Landscape Manager: Salary and Career Facts

Landscape managers coordinate and oversee a team of workers as they bring landscape design visions to life. Read on to learn more about a career as a landscape manager, including typical job responsibilities, career and salary outlook for the profession and common education, training and licensing requirements. Schools offering Landscape Design degrees can also be found in these popular choices.

What Is a Landscape Manager?

Landscape managers oversee landscape crews responsible for the upkeep of various ground spaces, such as home or business lawns. They make sure land is properly groomed, fertilized and weeded. They also see that unwanted elements, such as dead plants, are removed. They supervise the workers involved in monitoring plant growth, watering and nurturing.

Below is important information becoming a landscape manager.

Education Required High school diploma and on-the-job training; postseconday programs available
Key Duties Managing and overseeing grounds crews
Job Growth (2014-2024) 5%* (for first-line supervisors of landscaping, lawn service and groundskeeping workers)
Median Salary (2015) $43,980* (for first-line supervisors of landscaping, lawn service and groundskeeping workers)

Source: *U.S. Bureau of Labor Statistics.

What Are the Job Duties of a Landscape Manager?

As a landscape manager, your duties may involve working with clients to determine their needs and desires, building relationships with vendors and managing job records. Your crew may handle most of the physical work while you manage the job, train new employees, assign job duties and make design decisions.

You may also work side-by-side with your crew on some jobs. You may use plants, trees, flowers and other vegetation to complete your landscape design. You may also build patios and walls and install watering systems. Maintenance is another part of your job and includes replacing dead plants or trees, spraying pesticides and repairing masonry work.

What is the Job Outlook?

Many landscaping jobs offer the most work during the growing season. However, some landscape managers may work on crews that also handle snow removal, which provides additional work and opportunities. Jobs are available through landscaping companies, educational institutions, businesses, hospitals, parks and recreation facilities. Some landscape managers are self-employed.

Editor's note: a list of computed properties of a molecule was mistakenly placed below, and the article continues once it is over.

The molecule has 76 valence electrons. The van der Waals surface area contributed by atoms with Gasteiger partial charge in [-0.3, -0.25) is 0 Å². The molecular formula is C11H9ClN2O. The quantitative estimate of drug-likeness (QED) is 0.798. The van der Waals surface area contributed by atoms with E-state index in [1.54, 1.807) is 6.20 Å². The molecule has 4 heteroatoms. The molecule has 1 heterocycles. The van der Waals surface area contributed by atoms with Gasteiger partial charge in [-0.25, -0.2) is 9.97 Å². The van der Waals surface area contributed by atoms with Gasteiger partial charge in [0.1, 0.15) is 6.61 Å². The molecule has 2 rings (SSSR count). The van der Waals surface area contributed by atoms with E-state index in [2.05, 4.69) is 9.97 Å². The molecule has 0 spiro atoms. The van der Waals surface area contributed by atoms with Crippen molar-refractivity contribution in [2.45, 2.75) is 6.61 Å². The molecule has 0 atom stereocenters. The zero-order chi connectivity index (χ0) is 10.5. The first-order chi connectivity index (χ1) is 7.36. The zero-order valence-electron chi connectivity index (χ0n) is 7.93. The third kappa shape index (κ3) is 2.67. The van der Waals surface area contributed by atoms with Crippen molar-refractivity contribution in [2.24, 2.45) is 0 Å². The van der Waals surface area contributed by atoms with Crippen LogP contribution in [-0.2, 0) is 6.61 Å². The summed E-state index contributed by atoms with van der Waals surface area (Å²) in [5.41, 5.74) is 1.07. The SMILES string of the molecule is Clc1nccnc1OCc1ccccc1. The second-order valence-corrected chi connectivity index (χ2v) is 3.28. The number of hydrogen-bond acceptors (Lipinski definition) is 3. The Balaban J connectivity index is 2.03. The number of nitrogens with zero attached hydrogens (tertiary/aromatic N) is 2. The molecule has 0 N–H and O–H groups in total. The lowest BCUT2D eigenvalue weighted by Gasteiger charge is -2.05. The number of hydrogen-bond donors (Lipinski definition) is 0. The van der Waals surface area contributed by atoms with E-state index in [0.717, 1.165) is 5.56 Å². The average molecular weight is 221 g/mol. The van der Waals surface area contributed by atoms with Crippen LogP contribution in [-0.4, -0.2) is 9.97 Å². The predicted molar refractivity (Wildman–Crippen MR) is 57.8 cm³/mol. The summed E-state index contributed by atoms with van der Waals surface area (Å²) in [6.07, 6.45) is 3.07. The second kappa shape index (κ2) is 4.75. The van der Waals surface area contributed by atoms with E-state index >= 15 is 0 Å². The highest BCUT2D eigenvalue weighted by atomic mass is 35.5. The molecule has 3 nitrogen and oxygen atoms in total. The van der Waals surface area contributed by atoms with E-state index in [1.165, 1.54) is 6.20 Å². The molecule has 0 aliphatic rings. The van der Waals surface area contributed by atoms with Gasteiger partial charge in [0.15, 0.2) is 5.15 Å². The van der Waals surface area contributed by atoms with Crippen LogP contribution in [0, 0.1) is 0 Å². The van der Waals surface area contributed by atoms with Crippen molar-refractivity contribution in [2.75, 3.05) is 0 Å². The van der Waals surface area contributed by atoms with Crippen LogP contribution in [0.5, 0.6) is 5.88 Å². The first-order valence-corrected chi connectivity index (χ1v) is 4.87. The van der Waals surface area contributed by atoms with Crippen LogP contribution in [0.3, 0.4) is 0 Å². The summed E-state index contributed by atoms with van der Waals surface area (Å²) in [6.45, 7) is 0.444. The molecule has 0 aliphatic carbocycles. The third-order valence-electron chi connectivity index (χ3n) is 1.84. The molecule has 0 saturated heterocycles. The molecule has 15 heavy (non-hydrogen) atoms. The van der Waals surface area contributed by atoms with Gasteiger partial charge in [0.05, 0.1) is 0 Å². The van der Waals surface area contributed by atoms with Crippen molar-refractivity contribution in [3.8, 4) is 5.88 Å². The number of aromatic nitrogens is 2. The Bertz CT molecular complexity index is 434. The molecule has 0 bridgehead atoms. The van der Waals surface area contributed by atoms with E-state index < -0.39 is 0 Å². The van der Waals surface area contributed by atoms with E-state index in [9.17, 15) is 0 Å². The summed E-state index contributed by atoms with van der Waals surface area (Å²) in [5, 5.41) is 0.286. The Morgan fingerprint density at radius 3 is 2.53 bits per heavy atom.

According to the U.S. Bureau of Labor Statistics (BLS), in 2014, grounds maintenance workers held 1,282,000 jobs (www.bls.gov). The BLS reported from 2014-2024, there would be a 6% increase in employment for grounds maintenance workers. The projected amount of job openings during this period was 77,600.

What Type of Education Do I Need?

Many landscape managers start as a worker on a landscape crew and learn through on-the-job training. However, more opportunities may be available with formal training in a landscaping program. Turf and landscape management, landscape architecture, horticulture and landscape design programs offer the chance to earn a certificate or associate, bachelor's or master's degree useful for career advancement.

In these programs, you may learn about the design, theory, history and technology involved in landscaping. You may take courses on business, horticulture, design applications and conservation. In these programs, you may learn how to care for plants and trees, create visually appealing designs and run a landscaping business.

Is a License or Certification Required?

In some states, a license may be required for anyone handling and using pesticides. For example, in Oregon, according to the Oregon Department of Agriculture's Pesticide Division, a license is required with few exceptions for anyone buying, using or instructing on the use of restricted-use pesticides (www.oregon.gov). In New Mexico, a license is required for anyone buying or applying pesticides, according to the New Mexico Department of Agriculture (nmdaweb.nmsu.edu). A license is required in New Jersey, according to the New Jersey Department of Environment Protection, for anyone applying pesticides as part of their job (www.nj.gov).

Certification is voluntary and may be available through organizations like the Professional Landcare Network. The Professional Landcare Network offers six certification options for landscape professionals (www.landcarenetwork.org).

What Can I Earn?

The earning potential for first-line supervisors and managers of landscaping, lawn service and groundskeeping workers, according to the BLS, as of May 2015 was $25,610 for the lowest ten percent and $72,390 for the top 90%. Top earning potential may be possible if you are working on large landscaping jobs for clients that are willing to pay large wages.

What Are Some Related Alternative Careers?

Related careers include farmers, ranchers, and other agricultural managers, forest and conservation workers, and logging workers. Farmers, ranchers, and other agricultural managers supervise the operations of lands that produce food supply. Forest and conservation workers are concerned with developing ways to maintain and improve forest health. Logging workers cultivate forests for timber use. All of these fields necessitate a high school diploma.

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